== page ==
Friday, 23 February 2018

Book Review: The Sunday Lunch Club by Juliet Ashton #SundayLunchClub


Title: The Sunday Lunch Club
Author: Juliet Ashton
Publication Date:  19 April 2018
Twitter: @julietstories

Blurb

The first rule of Sunday Lunch Club is … don't make any afternoon plans.

Every few Sundays, Anna and her extended family and friends get together for lunch. They talk, they laugh, they bicker, they eat too much. Sometimes the important stuff is left unsaid, other times it's said in the wrong way.

Sitting between her ex-husband and her new lover, Anna is coming to terms with an unexpected pregnancy at the age of forty. Also at the table are her ageing grandmother, her promiscuous sister, her flamboyantly gay brother and a memory too terrible to contemplate.

Until, that is, a letter arrives from the person Anna scarred all those years ago. Can Anna reconcile her painful past with her uncertain future?

Juliet Ashton weaves a story of love, friendship and community that will move you to laughter and to tears. Think Cold Feet meets David Nicholls, with a dash of the joy of Jill Mansell added for good measure.


Review

The Sunday Lunch Club is a character-driven story about family bonds and acceptance. Ever since the Piper parents retired abroad, the siblings have been meeting for Sunday lunch. Not every week nor even every month, but when they do it’s a real family affair. The one rule of the lunch club is ‘don’t make any afternoon plans’ because each lunch carries on until early evening. 

Each chapter is set in one of the sibling’s homes and opens with the Sunday lunch menu served at that meeting of the Sunday Lunch Club. I love this little addition as I think the menu choices give the reader a little insight into each of the hosts.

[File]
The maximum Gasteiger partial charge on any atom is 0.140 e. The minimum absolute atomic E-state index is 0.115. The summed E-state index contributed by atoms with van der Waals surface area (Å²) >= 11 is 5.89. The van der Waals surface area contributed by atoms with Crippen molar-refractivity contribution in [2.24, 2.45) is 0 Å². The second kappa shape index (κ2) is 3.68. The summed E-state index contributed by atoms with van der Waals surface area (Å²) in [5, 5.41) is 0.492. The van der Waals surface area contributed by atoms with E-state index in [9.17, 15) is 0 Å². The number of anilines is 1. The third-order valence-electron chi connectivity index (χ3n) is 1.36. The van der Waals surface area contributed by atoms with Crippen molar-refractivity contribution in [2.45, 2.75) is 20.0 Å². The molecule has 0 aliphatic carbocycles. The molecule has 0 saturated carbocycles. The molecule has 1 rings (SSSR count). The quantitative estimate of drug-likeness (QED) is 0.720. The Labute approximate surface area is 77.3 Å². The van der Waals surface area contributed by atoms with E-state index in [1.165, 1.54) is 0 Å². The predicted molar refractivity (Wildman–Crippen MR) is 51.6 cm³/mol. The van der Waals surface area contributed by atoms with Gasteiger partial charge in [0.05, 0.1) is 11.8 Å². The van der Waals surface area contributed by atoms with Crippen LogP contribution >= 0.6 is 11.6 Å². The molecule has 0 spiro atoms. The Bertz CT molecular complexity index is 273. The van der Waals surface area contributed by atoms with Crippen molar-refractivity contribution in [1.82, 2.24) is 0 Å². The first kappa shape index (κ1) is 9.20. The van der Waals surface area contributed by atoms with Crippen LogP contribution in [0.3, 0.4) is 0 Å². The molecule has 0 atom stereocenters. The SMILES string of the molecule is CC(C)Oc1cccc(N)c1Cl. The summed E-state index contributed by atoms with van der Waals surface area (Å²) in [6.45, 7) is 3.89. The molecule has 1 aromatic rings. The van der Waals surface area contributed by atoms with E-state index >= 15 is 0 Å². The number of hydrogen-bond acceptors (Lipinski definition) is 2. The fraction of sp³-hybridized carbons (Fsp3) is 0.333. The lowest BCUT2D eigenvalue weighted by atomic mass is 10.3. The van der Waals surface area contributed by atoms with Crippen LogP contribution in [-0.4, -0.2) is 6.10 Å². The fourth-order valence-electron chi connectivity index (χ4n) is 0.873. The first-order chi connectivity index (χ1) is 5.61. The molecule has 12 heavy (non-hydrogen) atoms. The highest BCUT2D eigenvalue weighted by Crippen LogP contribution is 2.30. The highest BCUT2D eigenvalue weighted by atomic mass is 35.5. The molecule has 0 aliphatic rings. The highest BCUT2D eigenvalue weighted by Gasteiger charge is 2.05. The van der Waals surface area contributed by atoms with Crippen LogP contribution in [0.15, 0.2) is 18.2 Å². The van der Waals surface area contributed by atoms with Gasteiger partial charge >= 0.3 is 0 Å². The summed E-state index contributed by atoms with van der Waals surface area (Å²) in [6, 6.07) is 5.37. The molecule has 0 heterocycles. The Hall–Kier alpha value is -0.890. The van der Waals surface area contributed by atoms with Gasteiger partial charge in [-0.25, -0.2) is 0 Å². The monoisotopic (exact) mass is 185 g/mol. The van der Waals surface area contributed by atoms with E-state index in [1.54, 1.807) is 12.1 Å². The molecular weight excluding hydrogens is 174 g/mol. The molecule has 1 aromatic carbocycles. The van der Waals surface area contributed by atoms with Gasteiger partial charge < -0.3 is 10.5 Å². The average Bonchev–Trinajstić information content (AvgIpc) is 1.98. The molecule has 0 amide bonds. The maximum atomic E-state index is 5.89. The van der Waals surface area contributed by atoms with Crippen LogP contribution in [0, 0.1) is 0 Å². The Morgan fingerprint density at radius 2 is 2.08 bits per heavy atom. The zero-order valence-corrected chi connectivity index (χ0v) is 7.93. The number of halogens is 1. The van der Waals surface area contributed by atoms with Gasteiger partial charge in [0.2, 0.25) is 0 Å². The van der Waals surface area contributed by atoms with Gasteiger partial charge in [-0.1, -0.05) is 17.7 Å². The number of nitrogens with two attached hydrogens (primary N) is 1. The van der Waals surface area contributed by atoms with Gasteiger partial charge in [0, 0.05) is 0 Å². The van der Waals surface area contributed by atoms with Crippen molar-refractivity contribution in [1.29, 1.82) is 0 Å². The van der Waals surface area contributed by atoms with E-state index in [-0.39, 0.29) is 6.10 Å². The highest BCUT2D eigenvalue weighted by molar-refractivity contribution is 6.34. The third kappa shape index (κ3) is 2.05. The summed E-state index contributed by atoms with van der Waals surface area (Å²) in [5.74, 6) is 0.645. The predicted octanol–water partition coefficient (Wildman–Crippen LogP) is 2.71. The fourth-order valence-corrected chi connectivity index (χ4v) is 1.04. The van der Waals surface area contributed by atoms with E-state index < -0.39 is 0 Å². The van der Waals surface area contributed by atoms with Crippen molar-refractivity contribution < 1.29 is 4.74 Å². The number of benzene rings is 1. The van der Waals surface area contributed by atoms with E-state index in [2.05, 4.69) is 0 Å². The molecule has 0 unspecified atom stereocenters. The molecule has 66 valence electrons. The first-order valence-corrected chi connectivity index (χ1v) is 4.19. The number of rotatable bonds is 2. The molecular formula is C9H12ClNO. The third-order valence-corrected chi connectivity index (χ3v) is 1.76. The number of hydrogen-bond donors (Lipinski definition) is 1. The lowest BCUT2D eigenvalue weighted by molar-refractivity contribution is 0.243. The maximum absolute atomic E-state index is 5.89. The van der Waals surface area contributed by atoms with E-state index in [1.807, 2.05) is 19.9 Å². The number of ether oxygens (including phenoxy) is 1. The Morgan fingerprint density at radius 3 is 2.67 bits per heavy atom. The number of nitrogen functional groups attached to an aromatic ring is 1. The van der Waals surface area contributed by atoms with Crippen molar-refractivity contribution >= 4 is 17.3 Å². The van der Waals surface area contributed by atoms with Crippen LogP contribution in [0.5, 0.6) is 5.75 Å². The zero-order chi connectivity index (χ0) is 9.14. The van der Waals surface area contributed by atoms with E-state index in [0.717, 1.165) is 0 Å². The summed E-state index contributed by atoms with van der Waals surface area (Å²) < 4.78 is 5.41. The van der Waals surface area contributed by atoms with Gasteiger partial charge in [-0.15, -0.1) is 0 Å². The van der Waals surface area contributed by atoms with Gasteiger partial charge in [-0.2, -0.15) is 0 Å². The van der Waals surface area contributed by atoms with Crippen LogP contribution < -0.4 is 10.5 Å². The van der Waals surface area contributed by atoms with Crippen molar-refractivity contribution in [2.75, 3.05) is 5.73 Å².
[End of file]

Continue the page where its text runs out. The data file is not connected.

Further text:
The Sunday Lunch Club is an immersive tale, dragging the reader into the bosom of the Piper family and allowing them a unique insight into the family dynamics and dramas that make them who they are.

Being a character-driven novel the characters are, of course, very well-crafted. There are the four siblings, pregnant Anna, hippy Maeve, insensitive Neil and quiet baby-of-the-family Josh, their Irish grandmother Dinkie and a range of partners, ex-partners, friends and children. It is a reminder that some family we are born with and some family we choose.  Each and every character demonstrates strengths, weaknesses, flaws and hidden depths which forms their distinctive personalities. They all have their own fears and secrets which they struggle to share with each other.  They are also quite critical of each other, as only families can be. I wanted to read about those appealing characters and learn more about their motivations and secrets. 

The story is also one of second chances and belonging. It explores the power of forgiveness and acceptance, reminding us how much approval can mean to people and how it is possible to feel completely alone even when surrounded by people.

The writing is warm, witty and wise.  The plot is thought-provoking and quirky. Overall The Sunday Lunch Club is a captivating read – light-hearted, feel-good and funny. It is a story that really packs an emotional punch and one which I thoroughly enjoyed. It is the written version of comfort food (I’m thinking a warm steamed pudding and custard!) and my favourite of Ashton’s books so far.

Thank you to Sara-Jade and Books and the City for providing me with a review copy of The Sunday Lunch Club.

About the Author

Juliet Ashton was born in Fulham and still lives in London. She writes under a variety of names, including her real name, Bernadette Strachan, and as Claire Sandy. She is married and has one daughter. Find out more at www.berniestrachan.com


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